Based in Sligo, Ireland, Dan Leydon first studied product design at university, where he picked up an interest in digital art. From there, the self-taught illustrator embarked on a relatively fluid journey into the freelance world, beginning with a blog featuring his graphic design and illustration work. Today, he counts Nike, New Balance, ESPN and a raft of football clubs among his clients.
Perusing Leydon’s portfolio will reveal a history of flicking between illustration styles depending on the project. More recently, however, he explains that he’s begun to “tighten up” his creations. What remains consistent over the years is a note of humour, whether it’s Paul Pogba glancing up from his selfie on Instagram or Borussia Dortmund’s Jadon Sancho looking bored while nonchalantly holding a teacup.
It’s a refreshing approach, given that football can often seem like a serious world. Between the explosive dynamics – managers spitting on the sidelines, brows furrowed – the hefty conversations around corruption, gambling and racism, and the feeling that life itself depends on the result of a match, Leydon lives by the philosophy that it’s just a game.
“It’s so much fun being a fan and getting wrapped up in it, but it is just fun at the end of the day,” says Leydon. “The big draw for people is the stories running through the wider game. It’s the biggest soap opera in the world. Fans go into a frenzy most when the games aren’t even on.”
The fanfare around football draws Leydon in as much as the next person – from the transfer season to the ads building hype around World Cup tournaments. In fact, Leydon played a hand in creating work for the 2014 World Cup in Brazil, having helped Nike during the development process for its ad. He also did motion work for Gatorade’s ad ahead of the 2018 World Cup in Russia, involving Messi unfollowing Suarez on social media.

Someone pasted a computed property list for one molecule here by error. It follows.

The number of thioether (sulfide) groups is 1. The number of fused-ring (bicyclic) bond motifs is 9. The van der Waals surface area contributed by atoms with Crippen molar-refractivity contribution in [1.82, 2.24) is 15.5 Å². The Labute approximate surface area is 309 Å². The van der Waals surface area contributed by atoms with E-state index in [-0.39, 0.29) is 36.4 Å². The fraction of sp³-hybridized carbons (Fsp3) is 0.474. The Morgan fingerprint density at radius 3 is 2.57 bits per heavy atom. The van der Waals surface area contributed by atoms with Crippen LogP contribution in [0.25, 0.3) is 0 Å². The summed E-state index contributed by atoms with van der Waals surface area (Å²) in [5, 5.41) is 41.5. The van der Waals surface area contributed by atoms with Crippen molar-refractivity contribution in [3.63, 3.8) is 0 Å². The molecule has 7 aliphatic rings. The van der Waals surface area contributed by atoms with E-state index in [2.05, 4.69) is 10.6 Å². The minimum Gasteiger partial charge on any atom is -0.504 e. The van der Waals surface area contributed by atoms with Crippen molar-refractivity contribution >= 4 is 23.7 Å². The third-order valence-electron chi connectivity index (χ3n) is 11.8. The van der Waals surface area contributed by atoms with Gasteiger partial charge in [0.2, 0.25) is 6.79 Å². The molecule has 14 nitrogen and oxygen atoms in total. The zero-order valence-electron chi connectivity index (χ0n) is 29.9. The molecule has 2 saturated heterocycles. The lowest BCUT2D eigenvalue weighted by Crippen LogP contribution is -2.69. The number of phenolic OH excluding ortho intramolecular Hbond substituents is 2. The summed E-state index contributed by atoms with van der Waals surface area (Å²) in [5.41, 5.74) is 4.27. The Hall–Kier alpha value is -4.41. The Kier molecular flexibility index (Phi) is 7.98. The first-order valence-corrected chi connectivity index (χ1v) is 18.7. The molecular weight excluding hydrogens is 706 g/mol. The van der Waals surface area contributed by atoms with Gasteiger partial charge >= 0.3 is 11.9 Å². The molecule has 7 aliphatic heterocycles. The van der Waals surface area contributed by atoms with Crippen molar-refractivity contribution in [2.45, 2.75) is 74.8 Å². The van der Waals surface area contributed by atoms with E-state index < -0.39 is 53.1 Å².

“The transfer season [is] just pure narrative being pumped into your phone every day: ‘Will this club sign this guy or will that club get that manager who hates the left back? Who knows, check back tomorrow, same time, same channel.’ I love it,” he happily admits.
While he’d be interested to observe Messi in real life “just to see what he’s like”, Leydon doesn’t particularly have any desire to meet his idols in the flesh. “It’s odd but I have no interest really. I’d rather be stuck in my office drawing,” he says. In fact, as much as he’s taken by the hysteria that pervades in football, his interests are far broader than meets the eye.
“I always approach pop culture when drawing outside of football. I’ve got a big interest in film, music, TV, video games, politics, current events,” he says. “Over the last few months I’ve been trying to develop a signature approach to drawing and I’m slowly circling in on one,” he adds. So far he’s illustrated figures like Uma Thurman, M.I.A. and actress Awkwafina, with Phoebe Waller-Bridge being next on the list. He’s also been expanding beyond football in the world of sport, including tennis star Naomi Osaka. “It’s really nice to freshen up the subject matter,” he says.
For Leydon, football has been a source of not only joy and work, but education too. By digging deeper into the complicated power structures that lie behind the game, Leydon has learned about everything from oligarchs to the political and financial complexities among many of the owners of the top-tier teams. “Football gets more interesting for me when, after drawing it for eight years, it should be getting monotonous,” he reflects. “It’s like Dallas on steroids.”
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